The Lions of the Menin Gate
Everyone who visits Ypres on a battlefield tour, or for any other reason for that matter, has to pay a visit to the world’s best known war memorial; the Menin Gate.
There has always been a gate on this site and it has been called many things. Firstly, in the middle ages it was known as the Hangwaert Gate meaning the gate leading to the gallows field. When this was rebuilt for defence purposes it was renamed the Antwerp Gate and became more of a sally port into the city. When Vauban modernised the defences of Ypres and the ramparts, the Antwerp Gate was reinstated as an actual gateway.
In 1792 the invasion of the French Revolutionary Army saw its name change once again to, the Napoleon Gate but after his defeat at Waterloo it was renamed for the last time, The Menin Gate, logically because it linked Menin Street with the Menin Road.
Following the creation of an independent Belgium, sections of the city’s defences were dismantled and the Menin Gate nothing more than a covered passage. In 1862 it was decided to demolish this and replace it with a 13-metre wide causeway driven through the ramparts. The finishing touch to this causeway was the addition of two stone lions placed either side of the road. And there they sat from 1862 protecting the entrance to Ypres.
The lions were sculpted by Monsieur Dubois of Zennik in 1822 and stood either side of the monumental staircase on Market Square which gave access to the bell tower of the Cloth Hall. The staircase was removed during restoration work and the lions stored at an unknown location until they were mounted on a two-metre high pedestal at the Menin Gate.
When the First World War broke out and the Germans invaded Belgium, the locals filled the mouths of the lions with straw in the belief that the Germans would never enter Ypres until the lions had eaten the straw, or so the legend goes. The Germans ignored this and on 7th October 1914, German Uhlans entered the city through the Menin Gate. This was the only time the Germans occupied the city through the war. They left in a hurry on 13th October when a British Cavalry division approached the town and entered it.
The lions survived the First Battle of Ypres and had no damage inflicted on them. The proof of this is a photograph taken in February 1915. It shows Rex Benson and Cornet Jackson of the 9th Lancers, along with Herbert Hertigan of the 4th Dragoon Guards, posing in front of one of the lions.
The lions also survived the Second Battle of Ypres and despite the ‘Big Bertha’ howitzers inflicting much damage on the town, they failed to knock the lions off of their pedestals. However, German artillery began to target the gate because it was a choke point and all the soldiers coming in and out of Ypres had to pass through. By the time the Third Battle of Ypres (Passchendaele) had come to a close the lions had disappeared into the rubble of which the ramparts and the causeway had become.
When hostilities ended, the lions were left until they were eventually extracted from the rubble and brought to the Cloth Hall. The north lion had lost his front paw and the southern lion had been reduced to a head and a piece of hind quarters.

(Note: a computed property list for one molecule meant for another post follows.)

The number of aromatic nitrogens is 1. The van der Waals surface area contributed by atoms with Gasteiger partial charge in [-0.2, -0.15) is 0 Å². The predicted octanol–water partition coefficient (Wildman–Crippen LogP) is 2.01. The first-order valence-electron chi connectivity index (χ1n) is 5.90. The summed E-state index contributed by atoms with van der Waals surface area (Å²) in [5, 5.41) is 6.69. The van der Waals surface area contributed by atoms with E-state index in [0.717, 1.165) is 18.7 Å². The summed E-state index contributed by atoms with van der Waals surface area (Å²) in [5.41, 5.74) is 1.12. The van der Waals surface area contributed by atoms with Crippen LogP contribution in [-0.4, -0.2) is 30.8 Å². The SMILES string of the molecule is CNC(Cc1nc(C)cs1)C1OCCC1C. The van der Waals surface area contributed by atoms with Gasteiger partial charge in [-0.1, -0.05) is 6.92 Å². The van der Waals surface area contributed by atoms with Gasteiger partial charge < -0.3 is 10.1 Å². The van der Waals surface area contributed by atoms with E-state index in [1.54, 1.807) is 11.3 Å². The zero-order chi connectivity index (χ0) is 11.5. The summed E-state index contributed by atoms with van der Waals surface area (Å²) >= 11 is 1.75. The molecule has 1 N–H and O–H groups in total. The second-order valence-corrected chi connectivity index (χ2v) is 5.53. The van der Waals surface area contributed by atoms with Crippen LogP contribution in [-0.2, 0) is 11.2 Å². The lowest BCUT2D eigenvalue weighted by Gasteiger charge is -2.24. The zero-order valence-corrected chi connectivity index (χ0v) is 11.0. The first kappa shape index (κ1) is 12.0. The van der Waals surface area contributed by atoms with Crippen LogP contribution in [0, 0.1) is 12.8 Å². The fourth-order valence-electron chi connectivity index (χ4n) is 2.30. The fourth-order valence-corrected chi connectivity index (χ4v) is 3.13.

During the 1930s they were removed to the stonemason’s yard of De Plancke Company which was situated between the Cloth Hall and the Cathedral and there they stayed until they were spotted by Australian High Commissioner, former Prime Minister, Stanley Melbourne Bruce in 1936. Bruce asked the Burgomaster (Mayor) of Ypres if the city would donate the lions to the new Australian War Memorial in Canberra and the city council agreed. The lions, in a poor state of repair were crated up and shipped to Australia. The Northern lion stood along the famous painting by Will Longstaff, The Menin Gate at Midnight, but the more damaged southern lion was not put on display.
The lions were eventually repaired in 1985 by Polish-born sculptor Kaisimiers L Zywuszko with the new sections deliberately coloured to stand out from the old. They were finally displayed together in 1991 guarding the entrance to the Australian War Memorial in Canberra.
It is incredible to think that thousands of allied soldiers heading off to the battlefields would have walked through the Menin Gate between these two proud beasts on their way to the frontline between 1914 and 1918, my Grandfather included.
This year, the 192 year old stone lions are about to leave Canberra on a round-the-world trip that will see them return to the Belgian city of Ypres and to the Menin Gate in time for the centenary of the Battle of Passchendaele in 2017. Dr Brendon Nelson was approached by the Belgian authorities and put this idea to him. “The Belgian authorities originally wanted to put the lions in the In Flanders Fields Museum. I said `they are already in a museum; if they are not going to be at the Menin Gate where they originally were, then they are not going’,” he said.
“They will [again] welcome people travelling the Menin Road into Ypres. They will probably be lit, housed in ultra-strong glass cases and remain in situ for at least six months and probably nine.”
Dr Nelson said while some of his staff had been concerned the lions might sustain damage he felt that they had been through the worst they could endure already.
So this year, I for one, am really looking forward to seeing these lions at the gate and taking my battlefield tour groups to Ypres for the 100th Anniversary of Passchendaele.
Lest we Forget